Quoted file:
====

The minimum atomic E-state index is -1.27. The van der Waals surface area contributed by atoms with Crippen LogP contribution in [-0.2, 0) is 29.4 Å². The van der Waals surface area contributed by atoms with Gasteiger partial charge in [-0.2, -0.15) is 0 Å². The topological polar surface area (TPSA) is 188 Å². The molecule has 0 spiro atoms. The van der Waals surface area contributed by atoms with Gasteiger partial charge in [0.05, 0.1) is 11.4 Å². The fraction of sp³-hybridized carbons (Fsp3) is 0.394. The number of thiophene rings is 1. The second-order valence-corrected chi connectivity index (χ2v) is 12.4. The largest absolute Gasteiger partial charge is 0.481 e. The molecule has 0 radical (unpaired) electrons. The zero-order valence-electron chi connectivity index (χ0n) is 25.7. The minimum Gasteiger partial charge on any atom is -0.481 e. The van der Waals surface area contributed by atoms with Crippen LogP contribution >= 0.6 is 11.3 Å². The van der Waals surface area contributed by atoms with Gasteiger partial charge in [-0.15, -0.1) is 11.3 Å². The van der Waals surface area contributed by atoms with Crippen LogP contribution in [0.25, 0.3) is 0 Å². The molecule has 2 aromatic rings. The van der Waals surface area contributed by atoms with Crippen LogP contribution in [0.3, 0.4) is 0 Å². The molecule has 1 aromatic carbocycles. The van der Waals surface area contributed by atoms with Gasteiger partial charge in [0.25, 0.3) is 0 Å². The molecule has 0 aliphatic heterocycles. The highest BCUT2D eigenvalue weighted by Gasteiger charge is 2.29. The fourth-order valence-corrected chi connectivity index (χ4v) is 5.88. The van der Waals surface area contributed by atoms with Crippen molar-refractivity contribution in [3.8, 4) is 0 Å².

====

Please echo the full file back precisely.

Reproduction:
The minimum atomic E-state index is -1.27. The van der Waals surface area contributed by atoms with Crippen LogP contribution in [-0.2, 0) is 29.4 Å². The van der Waals surface area contributed by atoms with Gasteiger partial charge in [-0.2, -0.15) is 0 Å². The topological polar surface area (TPSA) is 188 Å². The molecule has 0 spiro atoms. The van der Waals surface area contributed by atoms with Gasteiger partial charge in [0.05, 0.1) is 11.4 Å². The fraction of sp³-hybridized carbons (Fsp3) is 0.394. The number of thiophene rings is 1. The second-order valence-corrected chi connectivity index (χ2v) is 12.4. The largest absolute Gasteiger partial charge is 0.481 e. The molecule has 0 radical (unpaired) electrons. The zero-order valence-electron chi connectivity index (χ0n) is 25.7. The minimum Gasteiger partial charge on any atom is -0.481 e. The van der Waals surface area contributed by atoms with Crippen LogP contribution >= 0.6 is 11.3 Å². The van der Waals surface area contributed by atoms with Gasteiger partial charge in [-0.15, -0.1) is 11.3 Å². The van der Waals surface area contributed by atoms with Crippen LogP contribution in [0.25, 0.3) is 0 Å². The molecule has 2 aromatic rings. The van der Waals surface area contributed by atoms with Crippen LogP contribution in [0.3, 0.4) is 0 Å². The molecule has 1 aromatic carbocycles. The van der Waals surface area contributed by atoms with Gasteiger partial charge in [0.25, 0.3) is 0 Å². The molecule has 0 aliphatic heterocycles. The highest BCUT2D eigenvalue weighted by Gasteiger charge is 2.29. The fourth-order valence-corrected chi connectivity index (χ4v) is 5.88. The van der Waals surface area contributed by atoms with Crippen molar-refractivity contribution in [3.8, 4) is 0 Å².